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Despite the ruling Liberal Democratic Party’s victory in Sunday’s Upper House election, the yen remains under downward pressure.

At the ballot box, voters gave Prime Minister Junichiro Koizumi a mandate to press forward with painful structural reforms.

Although the moves of the LDP faction led by former Prime Minister Ryutaro Hashimoto, as well as other factions, remain unclear, economic restructuring measures are widely expected to force a further delay in Japan’s economic recovery.

Against this backdrop, the Nikkei average plunged to a 16-year closing low again Monday, raising fears that it would soon fall below the 10,000 level.

With few buying incentives in sight, foreign investors have turned net sellers of Japanese stocks in recent weeks, while the nation’s web of cross-shareholdings has continued to unravel. U.S. economic prospects also remain clouded.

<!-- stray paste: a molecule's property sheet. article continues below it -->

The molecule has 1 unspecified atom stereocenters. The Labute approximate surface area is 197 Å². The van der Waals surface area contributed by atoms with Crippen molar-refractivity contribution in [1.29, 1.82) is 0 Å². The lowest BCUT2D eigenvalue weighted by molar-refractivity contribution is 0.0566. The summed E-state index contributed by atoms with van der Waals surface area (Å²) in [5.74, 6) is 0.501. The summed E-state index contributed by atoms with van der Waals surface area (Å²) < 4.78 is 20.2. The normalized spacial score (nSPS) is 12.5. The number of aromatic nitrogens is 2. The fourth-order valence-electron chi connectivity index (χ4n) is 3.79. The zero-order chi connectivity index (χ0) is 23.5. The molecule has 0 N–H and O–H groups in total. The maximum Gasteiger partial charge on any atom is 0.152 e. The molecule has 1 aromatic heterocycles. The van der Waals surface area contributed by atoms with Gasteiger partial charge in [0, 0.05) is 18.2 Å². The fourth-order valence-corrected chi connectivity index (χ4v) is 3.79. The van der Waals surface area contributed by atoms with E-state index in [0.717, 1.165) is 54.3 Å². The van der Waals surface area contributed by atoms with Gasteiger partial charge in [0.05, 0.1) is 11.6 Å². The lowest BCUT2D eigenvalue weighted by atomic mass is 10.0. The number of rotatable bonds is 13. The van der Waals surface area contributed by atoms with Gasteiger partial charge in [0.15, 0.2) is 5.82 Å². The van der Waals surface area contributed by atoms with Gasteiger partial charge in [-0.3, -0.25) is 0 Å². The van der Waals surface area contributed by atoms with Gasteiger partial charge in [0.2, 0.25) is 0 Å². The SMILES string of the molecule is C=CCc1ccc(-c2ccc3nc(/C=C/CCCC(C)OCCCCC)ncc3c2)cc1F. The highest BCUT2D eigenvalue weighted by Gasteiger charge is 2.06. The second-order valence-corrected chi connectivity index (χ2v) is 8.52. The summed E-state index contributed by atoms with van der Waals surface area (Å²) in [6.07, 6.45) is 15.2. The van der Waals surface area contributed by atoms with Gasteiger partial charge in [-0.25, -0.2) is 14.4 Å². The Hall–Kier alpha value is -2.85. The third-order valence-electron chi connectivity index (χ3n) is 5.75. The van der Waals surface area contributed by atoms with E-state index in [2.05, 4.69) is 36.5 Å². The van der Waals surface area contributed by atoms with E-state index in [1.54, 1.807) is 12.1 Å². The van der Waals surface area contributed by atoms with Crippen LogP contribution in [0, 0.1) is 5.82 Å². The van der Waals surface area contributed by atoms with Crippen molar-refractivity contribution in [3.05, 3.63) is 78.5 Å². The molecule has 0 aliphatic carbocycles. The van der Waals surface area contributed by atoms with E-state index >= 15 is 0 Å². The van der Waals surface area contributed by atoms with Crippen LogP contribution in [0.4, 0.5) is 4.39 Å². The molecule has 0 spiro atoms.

Official figures showed late last week that U.S. gross domestic product grew at a seasonally adjusted annual rate of 0.7 percent in the second quarter, the slowest pace in eight years and three months.

Thanks to an interest rate cut by the U.S. Federal Reserve last month, the sixth this year, consumer spending managed a marginal rise.

However, fixed investment by U.S. businesses, another main driving force behind the economy, dwindled.

In his testimony to the House of Representatives Financial Services Committee, Fed Chairman Alan Greenspan gave a downbeat assessment of the economy, calling into question a widely anticipated economic pickup in the second half of the year.

Still, market participants are more concerned about the bleak outlook for the Japanese economy and fears of a negative impact of the economic restructuring.

The administration of U.S. President George W. Bush, apparently worried about a flight of money, remains committed to a strong dollar policy. With a strong dollar remaining in the national interest of both Japan and the U.S., the yen appears likely to give up further ground against the dollar.

Japanese institutional investors may also soon gear up for increased purchases of foreign securities again.

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